Revealed: Massive hole in Government's industrial strategy
Originally published by UK Liberal Democrats
The Liberal Democrats have attacked the government's industrial strategy, revealing that many sectors face a potential loss of funding due to uncertainty over Britain's future relationship with Europe.
Chris Fox, Liberal Democrat industrial spokesperson, said: "The biggest danger facing British Industry is the loss of access to the Single Market and the possible loss of membership of the Customs Union.
"Yet they aren't mentioned once in the entire document. The decision of the Conservative Brexit government to yank Britain out of the Single Market will lose a huge amount of EU funding and create huge staff losses which no amount of skills training can ever entirely replace.
"There is also nothing on reversing the cuts to schools, which is massively reducing our skills base, and there is only one mention of the steel industry when its entire future hangs in the balance.
"The government says it doesn't want to pick winners but there are plenty of losers in this document. There is nothing to indicate which sectors will be the government's focus for tariff free access to the Single Market. The government has no idea what it will do for Brexit, and therefore no industrial strategy."
Among sectors which face potential loss of funding due to uncertainty over our future relationship with Europe are:
Science & Research
Some €8.8 billion went to the UK in research between 2007-2013, according to the Royal Society.
Skills and training
€352 million went from the EU to the UK for skills and further education.
In 2015, the European Investment Bank (EIB) financing committed to the UK amounted to nearly €8bn, including more than €400m for the expansion of Aberdeen and Liverpool ports, €700m for social housing in Northern Ireland and in London, more than €525m for the Caithness Coast wind farm, and €260m to Swansea and Oxford universities for research and improved teaching facilities. The bank has been particularly active in the environmental field. In the early days of privatisation, the UK water industry secured from the EIB most of the external finance to bring Britain's rivers, beaches and water supplies up to the best European standards. Britain's future with the EIB is now entirely up in the air.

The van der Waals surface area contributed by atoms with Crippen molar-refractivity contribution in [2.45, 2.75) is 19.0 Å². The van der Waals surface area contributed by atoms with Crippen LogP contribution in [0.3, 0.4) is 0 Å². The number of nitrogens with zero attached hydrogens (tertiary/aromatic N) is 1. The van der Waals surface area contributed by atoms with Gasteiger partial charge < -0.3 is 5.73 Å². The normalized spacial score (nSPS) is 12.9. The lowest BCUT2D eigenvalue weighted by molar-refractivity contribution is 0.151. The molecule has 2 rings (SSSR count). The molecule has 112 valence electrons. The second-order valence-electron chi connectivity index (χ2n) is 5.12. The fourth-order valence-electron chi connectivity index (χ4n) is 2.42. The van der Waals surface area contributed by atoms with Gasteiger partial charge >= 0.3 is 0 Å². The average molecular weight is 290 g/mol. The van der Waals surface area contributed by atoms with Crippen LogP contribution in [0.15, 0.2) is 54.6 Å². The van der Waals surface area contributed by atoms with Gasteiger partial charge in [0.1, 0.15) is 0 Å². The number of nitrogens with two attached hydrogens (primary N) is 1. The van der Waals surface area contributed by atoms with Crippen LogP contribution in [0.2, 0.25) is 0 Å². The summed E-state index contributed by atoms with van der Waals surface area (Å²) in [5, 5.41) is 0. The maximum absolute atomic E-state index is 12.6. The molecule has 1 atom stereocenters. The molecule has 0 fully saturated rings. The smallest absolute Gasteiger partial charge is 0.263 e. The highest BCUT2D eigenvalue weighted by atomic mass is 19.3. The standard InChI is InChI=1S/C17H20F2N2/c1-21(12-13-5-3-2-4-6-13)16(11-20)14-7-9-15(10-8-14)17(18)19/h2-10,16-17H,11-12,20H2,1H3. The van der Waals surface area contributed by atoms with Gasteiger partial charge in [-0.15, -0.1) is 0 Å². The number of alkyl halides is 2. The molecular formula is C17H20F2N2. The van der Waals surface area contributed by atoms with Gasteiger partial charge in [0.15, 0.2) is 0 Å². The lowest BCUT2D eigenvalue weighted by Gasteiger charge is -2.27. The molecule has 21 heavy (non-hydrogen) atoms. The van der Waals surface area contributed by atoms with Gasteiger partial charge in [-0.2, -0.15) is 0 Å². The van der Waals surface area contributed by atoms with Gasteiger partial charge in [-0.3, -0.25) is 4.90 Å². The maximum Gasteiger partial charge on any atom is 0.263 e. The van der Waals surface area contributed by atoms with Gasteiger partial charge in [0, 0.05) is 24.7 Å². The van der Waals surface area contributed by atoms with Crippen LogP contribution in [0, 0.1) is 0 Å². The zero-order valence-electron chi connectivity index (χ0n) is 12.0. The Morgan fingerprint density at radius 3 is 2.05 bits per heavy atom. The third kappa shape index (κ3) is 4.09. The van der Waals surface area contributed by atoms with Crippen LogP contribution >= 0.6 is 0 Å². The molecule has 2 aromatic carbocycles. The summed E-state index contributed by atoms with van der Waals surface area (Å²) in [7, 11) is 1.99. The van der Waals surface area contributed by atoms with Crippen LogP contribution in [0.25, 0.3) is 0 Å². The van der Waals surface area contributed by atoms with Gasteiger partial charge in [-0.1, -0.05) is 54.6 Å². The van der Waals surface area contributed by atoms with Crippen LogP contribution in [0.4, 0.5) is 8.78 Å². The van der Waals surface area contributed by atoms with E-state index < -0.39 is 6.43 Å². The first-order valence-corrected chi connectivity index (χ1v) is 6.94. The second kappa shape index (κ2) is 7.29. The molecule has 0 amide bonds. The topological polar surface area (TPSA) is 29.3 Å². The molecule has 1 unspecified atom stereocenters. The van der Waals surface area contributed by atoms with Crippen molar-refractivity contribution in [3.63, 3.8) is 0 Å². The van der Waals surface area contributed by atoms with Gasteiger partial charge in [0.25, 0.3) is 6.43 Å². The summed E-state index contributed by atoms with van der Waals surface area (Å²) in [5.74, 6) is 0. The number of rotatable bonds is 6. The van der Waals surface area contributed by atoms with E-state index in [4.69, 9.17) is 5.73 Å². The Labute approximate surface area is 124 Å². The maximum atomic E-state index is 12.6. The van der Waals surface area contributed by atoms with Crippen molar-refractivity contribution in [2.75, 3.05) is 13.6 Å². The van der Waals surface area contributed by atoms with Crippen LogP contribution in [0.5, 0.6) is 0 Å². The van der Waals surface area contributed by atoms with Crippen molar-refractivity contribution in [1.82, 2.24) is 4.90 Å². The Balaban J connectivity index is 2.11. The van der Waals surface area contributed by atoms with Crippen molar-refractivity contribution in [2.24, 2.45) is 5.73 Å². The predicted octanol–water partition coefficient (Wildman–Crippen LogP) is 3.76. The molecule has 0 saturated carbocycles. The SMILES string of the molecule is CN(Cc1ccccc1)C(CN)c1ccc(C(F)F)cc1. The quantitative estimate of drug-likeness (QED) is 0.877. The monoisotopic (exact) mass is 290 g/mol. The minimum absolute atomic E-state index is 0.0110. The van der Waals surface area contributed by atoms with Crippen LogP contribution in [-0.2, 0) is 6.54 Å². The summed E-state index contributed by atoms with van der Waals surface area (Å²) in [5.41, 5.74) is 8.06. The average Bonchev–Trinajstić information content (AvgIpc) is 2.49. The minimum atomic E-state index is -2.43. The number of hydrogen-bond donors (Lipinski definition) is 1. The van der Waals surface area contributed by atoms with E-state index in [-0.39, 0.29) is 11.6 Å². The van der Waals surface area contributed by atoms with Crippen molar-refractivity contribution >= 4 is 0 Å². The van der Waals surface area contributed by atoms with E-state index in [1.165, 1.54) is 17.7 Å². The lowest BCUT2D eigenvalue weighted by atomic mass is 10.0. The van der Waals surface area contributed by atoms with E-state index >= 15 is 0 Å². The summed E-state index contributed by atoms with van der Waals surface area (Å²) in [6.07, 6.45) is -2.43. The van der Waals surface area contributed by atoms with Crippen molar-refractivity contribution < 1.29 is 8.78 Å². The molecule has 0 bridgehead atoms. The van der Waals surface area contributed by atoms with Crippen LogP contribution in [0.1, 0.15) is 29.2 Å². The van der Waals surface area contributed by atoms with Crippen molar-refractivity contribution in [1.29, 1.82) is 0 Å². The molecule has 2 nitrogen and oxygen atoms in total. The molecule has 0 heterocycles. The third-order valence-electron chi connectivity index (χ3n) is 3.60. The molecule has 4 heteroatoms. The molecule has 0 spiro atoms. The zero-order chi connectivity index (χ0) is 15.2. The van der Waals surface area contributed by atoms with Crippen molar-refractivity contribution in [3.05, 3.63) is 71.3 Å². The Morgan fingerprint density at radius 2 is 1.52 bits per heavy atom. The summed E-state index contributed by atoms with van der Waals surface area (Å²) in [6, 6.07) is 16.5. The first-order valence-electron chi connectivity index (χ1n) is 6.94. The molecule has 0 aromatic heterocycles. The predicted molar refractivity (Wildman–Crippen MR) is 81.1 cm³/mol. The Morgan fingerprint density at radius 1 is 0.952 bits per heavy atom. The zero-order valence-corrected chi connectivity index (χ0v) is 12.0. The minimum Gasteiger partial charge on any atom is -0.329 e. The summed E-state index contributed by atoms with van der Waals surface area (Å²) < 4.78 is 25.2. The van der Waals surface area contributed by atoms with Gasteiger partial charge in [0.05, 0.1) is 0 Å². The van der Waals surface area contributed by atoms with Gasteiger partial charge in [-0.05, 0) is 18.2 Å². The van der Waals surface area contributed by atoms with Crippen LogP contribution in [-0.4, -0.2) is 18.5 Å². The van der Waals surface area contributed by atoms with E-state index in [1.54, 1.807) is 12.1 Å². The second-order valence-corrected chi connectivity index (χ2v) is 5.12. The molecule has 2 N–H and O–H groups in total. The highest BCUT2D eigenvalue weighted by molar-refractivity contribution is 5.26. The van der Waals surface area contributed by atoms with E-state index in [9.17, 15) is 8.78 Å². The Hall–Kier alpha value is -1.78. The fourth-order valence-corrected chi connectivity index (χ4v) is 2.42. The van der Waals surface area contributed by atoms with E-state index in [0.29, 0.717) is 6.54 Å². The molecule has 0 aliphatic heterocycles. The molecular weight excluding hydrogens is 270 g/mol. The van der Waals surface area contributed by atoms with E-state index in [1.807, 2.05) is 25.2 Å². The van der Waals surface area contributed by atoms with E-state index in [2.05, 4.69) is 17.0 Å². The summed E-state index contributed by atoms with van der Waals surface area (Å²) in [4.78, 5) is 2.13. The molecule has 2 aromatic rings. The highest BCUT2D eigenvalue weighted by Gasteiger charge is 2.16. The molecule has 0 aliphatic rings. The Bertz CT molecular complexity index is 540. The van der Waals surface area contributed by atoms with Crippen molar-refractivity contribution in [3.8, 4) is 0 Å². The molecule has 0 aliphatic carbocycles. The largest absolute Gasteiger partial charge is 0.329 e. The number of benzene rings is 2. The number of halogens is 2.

Vivid Economics recent report showed the biggest effect on the energy sector would be that estimated £500 million cost of Brexit. In their report, it said that higher investment costs are "the most significant Brexit risk to the energy sector." This investment cost will be passed on to customers through bills.
Trade and investment
Leaving the EU Single Market, according to an earlier IFS report, could mean a £24-31 billion weakening of the public finances by 2020 from the short-term impacts of leaving the EU for an EEA or FTA scenario. WTO membership would leave the government needing to find a further £4-8 billion. Even if these estimates come down, they would still be massive.